As awe-inspiring as the children at the Orfanato la Rosa en el Desierto are, they have not quite reached the level of sainthood. The saying "boys will be boys" applies universally, and these children are no exception. One of their favorite pastimes is to chase tarantulas out of their holes using sticks and allow them to crawl all over their shoulders the way snake-handlers do with pythons and boa constrictors. During one trip, I became acquainted with a very special little boy of about five years. Every time I asked his name, he would duck his head shyly and flash a mischievous smile, so I took to calling him my "No-Name Friend." During snack time that day, he returned for four cups of Kool-Aid in less than 10 minutes. I was busy marveling at his capacity to drink his Kool-Aid so quickly when I noticed pink rivulets dripping down the tip of his nose. My little friend had been ducking around the corner and pouring his Kool-Aid over the top of his head so that he could return to me with his winning, impish smile, and hold out his empty cup for more. The same little boy trailed behind me as I went outside to play volleyball and managed to drive his bicycle directly into the path of the ball every time it came my way. To this day, I still do not know his name, but I can assure you that I would recognize the smile of that little rogue anywhere!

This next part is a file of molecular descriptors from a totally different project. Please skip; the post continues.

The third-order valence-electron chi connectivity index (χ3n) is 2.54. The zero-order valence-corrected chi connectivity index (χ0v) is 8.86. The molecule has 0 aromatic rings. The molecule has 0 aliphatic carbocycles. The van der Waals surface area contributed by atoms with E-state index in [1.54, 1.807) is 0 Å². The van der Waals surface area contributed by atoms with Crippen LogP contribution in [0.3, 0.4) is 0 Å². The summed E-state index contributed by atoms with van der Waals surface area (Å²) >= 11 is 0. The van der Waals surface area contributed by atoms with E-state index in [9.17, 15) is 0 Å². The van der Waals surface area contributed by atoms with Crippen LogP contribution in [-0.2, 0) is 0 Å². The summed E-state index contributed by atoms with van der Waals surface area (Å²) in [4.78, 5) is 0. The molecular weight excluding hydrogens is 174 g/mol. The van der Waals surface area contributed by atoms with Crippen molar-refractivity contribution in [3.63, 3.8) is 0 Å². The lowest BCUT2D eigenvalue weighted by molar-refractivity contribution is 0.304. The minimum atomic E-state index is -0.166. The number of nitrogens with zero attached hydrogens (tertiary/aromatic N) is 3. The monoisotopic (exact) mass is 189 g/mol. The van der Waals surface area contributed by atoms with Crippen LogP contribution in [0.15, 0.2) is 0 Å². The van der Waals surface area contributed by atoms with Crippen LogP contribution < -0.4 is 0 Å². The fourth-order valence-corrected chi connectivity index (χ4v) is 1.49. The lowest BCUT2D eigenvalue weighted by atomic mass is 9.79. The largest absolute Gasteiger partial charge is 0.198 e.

The people of San Juan de la Maguana and especially the children at the Orfanato la Rosa en el Desierto have many gifts to share with the traveler who wishes to experience the Dominican Republic not as a tourist, but as the guest of an entire rural community. Those who wish to experience San Juan de la Maguana from the Orfanato la Rosa en el Desierto can travel with Guaitiao, an organization that is dedicated to designing travel-service programs that foster authentic travel experiences, interpersonal relationships, and individual growth. Participants in a Guaitiao program will stay at a small, local hotel in San Juan and will dine at various local restaurants. They will share their talents with the residents of the orphanage as well as at other locations around San Juan and get to know the countryside from an incredibly unique perspective. At night, they will take part in various cultural activities that are tailored to make them a part of the San Juan community. Examples of these activities include Spanish lessons given by a local teacher, merengue classes with local students, a baseball game with the residents and staff at the Orfanato la Rosa en el Desierto, and an evening to meet with local artists. Participants will not only have the opportunity to live in and serve the community that they are visiting, but they will also have the occasion to allow the community to serve them. Service is not an act of selfless giving; rather, it is a reciprocal act. Those who serve must learn to accept the fact that inevitably, they will receive more than they give.


Several confident-sounding representatives of European offshore center financial institutions say that the widespread anticipatory dread of an Obama administration led crackdown on offshore havens is unjustified. They have heard it all many times before and while some details change, the foundations of their business models end up withstanding the assaults.